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Giant Mole Rat Rats are some of the most troublesome and damaging rodents in the United States. They eat and contaminate food, damage structures and property, and transmit parasites and diseases to other animals and humans. Rats live and thrive in a wide variety of climates and conditions and are often found in and around homes and other buildings, on farms, and in gardens and open fields.
Giant Mole Rat
The giant Zambian mole rat (Fukomys mechowii) is a subterranean Afrotropical rodent noted for its regressed visual system and unusual patterns of circadian rhythmicity – within this species some individuals exhibit distinct regular circadian patterns of locomotor activity while others have arrhythmic circadian patterns. The current study was aimed at understanding whether differences in circadian chronotypes in this species affect the patterns and proportions of the different phases of the sleep-wake cycle.
Physiological parameters of sleep and behaviour were recorded continuously for 72 h from 6 mole rats using a telemetric system and a low-light CCTV camera connected to a DVD recorder. The results indicate that the arrhythmic individuals spend more time in waking with a longer average duration of a waking episode, less time in non-rapid eye movement (NREM) with a shorter average duration of an NREM episode though a greater NREM sleep intensity, and similar sleep cycle lengths. The time spent in rapid eye movement (REM) and the average duration of an REM episode were similar between the chronotypes.
Behaviour:Naked mole-rats spend virtually their entire lives in the total darkness of underground burrows. Ensconced in the arid soils of Africa, these three-inch-long creatures must continually dig tunnels in search of sporadic food supplies and evade the deadly jaws of snakes. Within this formidable environment, naked mole-rats have broken many mammalian rules and evolved an oddly insect-like social system.Despite the fact that they burrow underground like moles and have rat-like tails, naked mole-rats are in fact neither moles nor rats. The majority of the species referred to as mole-rats belong instead to the family Bathyergidae and are more closely related to porcupines, chinchillas, and guinea pigs than to their namesakes. Thirty-seven other species, such as the Palestine mole-rat (Spalex ehrenbergi), are also referred to as mole-rats but share only superficial similarities to the Bathyergidae and to one another.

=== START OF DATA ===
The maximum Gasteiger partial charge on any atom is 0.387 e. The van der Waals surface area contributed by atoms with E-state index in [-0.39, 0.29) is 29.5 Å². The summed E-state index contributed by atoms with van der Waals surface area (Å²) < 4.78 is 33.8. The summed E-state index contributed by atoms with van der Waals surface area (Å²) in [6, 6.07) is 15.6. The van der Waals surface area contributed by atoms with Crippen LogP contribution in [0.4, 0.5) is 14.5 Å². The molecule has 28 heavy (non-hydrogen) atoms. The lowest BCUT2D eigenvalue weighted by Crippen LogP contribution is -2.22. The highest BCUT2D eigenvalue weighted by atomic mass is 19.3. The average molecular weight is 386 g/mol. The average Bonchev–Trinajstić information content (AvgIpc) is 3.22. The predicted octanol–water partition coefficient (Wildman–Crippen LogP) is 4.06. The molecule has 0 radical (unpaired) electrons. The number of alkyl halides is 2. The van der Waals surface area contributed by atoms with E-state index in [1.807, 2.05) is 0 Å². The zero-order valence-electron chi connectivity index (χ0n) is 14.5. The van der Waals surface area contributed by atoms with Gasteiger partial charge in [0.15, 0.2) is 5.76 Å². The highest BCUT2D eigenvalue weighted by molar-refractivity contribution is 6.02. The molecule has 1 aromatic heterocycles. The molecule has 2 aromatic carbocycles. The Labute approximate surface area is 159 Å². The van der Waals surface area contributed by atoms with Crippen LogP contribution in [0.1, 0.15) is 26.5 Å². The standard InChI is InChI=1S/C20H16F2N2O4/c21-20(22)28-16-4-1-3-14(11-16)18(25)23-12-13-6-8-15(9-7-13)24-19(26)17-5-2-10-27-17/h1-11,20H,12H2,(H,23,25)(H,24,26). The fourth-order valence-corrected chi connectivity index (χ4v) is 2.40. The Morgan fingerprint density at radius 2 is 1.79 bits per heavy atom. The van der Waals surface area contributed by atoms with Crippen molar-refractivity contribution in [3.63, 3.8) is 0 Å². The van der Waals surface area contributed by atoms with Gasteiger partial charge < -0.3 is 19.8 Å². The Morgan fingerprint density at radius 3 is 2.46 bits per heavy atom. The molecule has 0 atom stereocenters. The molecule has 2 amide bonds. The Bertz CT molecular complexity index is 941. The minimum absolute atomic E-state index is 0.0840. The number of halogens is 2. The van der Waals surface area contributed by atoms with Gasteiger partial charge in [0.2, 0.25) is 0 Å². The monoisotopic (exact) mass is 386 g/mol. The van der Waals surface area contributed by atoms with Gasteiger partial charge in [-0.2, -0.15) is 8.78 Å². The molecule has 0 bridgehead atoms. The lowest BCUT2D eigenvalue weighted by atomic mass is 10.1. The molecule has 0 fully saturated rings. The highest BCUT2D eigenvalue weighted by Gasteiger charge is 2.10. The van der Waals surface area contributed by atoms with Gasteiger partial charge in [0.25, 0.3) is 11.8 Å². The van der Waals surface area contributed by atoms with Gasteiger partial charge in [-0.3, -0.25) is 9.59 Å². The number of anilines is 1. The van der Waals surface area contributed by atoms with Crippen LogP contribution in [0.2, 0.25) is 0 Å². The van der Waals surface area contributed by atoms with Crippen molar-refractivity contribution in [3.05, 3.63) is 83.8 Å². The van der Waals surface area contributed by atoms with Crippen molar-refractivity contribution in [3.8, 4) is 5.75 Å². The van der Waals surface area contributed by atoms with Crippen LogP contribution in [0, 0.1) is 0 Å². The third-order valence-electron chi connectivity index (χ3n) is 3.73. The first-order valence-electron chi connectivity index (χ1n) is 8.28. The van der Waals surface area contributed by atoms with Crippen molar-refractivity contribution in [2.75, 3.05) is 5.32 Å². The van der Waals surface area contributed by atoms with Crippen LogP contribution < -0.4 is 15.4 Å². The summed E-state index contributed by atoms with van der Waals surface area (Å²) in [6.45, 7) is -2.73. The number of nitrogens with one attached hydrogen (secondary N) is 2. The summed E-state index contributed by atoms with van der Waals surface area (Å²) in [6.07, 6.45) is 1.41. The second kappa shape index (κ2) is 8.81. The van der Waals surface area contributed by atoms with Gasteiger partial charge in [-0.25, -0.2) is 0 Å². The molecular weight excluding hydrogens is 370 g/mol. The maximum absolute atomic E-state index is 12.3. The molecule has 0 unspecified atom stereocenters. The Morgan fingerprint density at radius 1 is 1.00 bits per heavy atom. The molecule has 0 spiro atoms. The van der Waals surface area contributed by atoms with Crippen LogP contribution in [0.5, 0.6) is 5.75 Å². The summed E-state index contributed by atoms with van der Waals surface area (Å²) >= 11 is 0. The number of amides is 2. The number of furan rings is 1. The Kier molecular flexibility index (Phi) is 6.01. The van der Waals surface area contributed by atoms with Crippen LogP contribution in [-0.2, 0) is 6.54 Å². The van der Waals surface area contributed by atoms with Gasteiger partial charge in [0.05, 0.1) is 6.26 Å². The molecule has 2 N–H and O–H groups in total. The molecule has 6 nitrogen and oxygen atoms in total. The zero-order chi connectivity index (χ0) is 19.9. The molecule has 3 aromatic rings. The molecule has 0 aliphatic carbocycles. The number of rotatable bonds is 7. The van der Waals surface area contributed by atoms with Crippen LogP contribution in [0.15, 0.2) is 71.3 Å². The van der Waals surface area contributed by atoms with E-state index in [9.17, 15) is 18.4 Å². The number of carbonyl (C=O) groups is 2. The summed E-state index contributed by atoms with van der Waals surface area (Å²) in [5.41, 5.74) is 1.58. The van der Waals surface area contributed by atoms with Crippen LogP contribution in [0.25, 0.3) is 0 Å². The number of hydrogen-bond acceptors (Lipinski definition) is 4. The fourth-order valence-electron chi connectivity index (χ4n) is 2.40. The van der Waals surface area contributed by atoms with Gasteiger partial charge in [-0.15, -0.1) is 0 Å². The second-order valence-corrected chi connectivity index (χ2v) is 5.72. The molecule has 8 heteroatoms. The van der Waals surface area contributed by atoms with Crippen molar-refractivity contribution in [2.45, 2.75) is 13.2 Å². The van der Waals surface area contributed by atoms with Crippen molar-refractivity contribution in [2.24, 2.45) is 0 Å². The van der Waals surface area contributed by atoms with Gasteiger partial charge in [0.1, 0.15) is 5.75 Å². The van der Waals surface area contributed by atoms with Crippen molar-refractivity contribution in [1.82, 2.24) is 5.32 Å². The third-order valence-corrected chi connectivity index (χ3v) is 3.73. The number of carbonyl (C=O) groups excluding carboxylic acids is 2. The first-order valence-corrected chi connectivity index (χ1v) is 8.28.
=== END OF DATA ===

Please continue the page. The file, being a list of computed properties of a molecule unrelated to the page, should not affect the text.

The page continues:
Mole-rats of the family Bathyergidae are endemic to sub-Saharan Africa, where they can be found just about anywhere there are plants with large underground roots and tubers—the staple of mole-rats’ diet. Naked mole-rats are limited to the horn of Africa, including parts of Somalia, Ethiopia, and Kenya. They are the only mole-rat species that lacks typical rodent fur. However, that’s not the only thing that makes them odd.Much like ants, termites, and some bees and wasps, naked mole-rats are considered “eusocial,” or truly social.
Giant Mole Rat
They live in large colonies, presided over by a queen, in which only the queen and a few select males breed while the rest of the colony—all members of the same family—work together to raise young and maintain the colony. Wild colonies range in size from 20 to 300 individuals, with an average colony consisting of 75 individuals. The Smithsonian’s National Zoo houses three colonies, the largest of which boasts more than 50 mole-rats. Visitors to the Small Mammal House can examine one of these colonies, which occupies a labyrinth of transparent tubes. The Zoo also displays a colony of Damaraland mole-rats (Cryptomys damarensis), which are also eusocial, and a Palestine mole-rat, which lives solitarily as it would in the wild.
As a mammal with the social life of a termite and the temperature regulation of a frog, the naked mole-rat remains an enigma to scientists—and an exquisite example of how species can develop physiological and behavioral adaptations that allow them to live in the strangest of places. Scientists hope that further research on these elusive creatures will shed light not just on mole-rats’ secret lives, but on the evolution of social systems in mammals more broadly.
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